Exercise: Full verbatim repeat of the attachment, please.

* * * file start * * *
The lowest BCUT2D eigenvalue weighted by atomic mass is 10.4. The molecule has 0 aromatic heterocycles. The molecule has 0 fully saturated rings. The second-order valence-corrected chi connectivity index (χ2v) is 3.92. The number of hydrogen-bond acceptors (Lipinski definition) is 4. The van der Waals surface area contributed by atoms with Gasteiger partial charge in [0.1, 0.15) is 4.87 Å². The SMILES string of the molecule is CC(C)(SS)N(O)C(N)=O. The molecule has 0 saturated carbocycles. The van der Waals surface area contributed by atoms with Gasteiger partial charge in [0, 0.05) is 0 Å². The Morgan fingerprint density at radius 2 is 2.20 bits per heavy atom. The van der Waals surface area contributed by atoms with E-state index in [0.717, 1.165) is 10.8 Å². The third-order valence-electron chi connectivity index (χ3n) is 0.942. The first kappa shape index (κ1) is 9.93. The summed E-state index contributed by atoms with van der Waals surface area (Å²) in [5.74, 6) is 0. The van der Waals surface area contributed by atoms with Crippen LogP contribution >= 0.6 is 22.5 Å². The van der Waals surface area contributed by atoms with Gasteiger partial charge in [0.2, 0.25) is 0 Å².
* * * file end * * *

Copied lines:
The lowest BCUT2D eigenvalue weighted by atomic mass is 10.4. The molecule has 0 aromatic heterocycles. The molecule has 0 fully saturated rings. The second-order valence-corrected chi connectivity index (χ2v) is 3.92. The number of hydrogen-bond acceptors (Lipinski definition) is 4. The van der Waals surface area contributed by atoms with Gasteiger partial charge in [0.1, 0.15) is 4.87 Å². The SMILES string of the molecule is CC(C)(SS)N(O)C(N)=O. The molecule has 0 saturated carbocycles. The van der Waals surface area contributed by atoms with Gasteiger partial charge in [0, 0.05) is 0 Å². The Morgan fingerprint density at radius 2 is 2.20 bits per heavy atom. The van der Waals surface area contributed by atoms with E-state index in [0.717, 1.165) is 10.8 Å². The third-order valence-electron chi connectivity index (χ3n) is 0.942. The first kappa shape index (κ1) is 9.93. The summed E-state index contributed by atoms with van der Waals surface area (Å²) in [5.74, 6) is 0. The van der Waals surface area contributed by atoms with Crippen LogP contribution >= 0.6 is 22.5 Å². The van der Waals surface area contributed by atoms with Gasteiger partial charge in [0.2, 0.25) is 0 Å².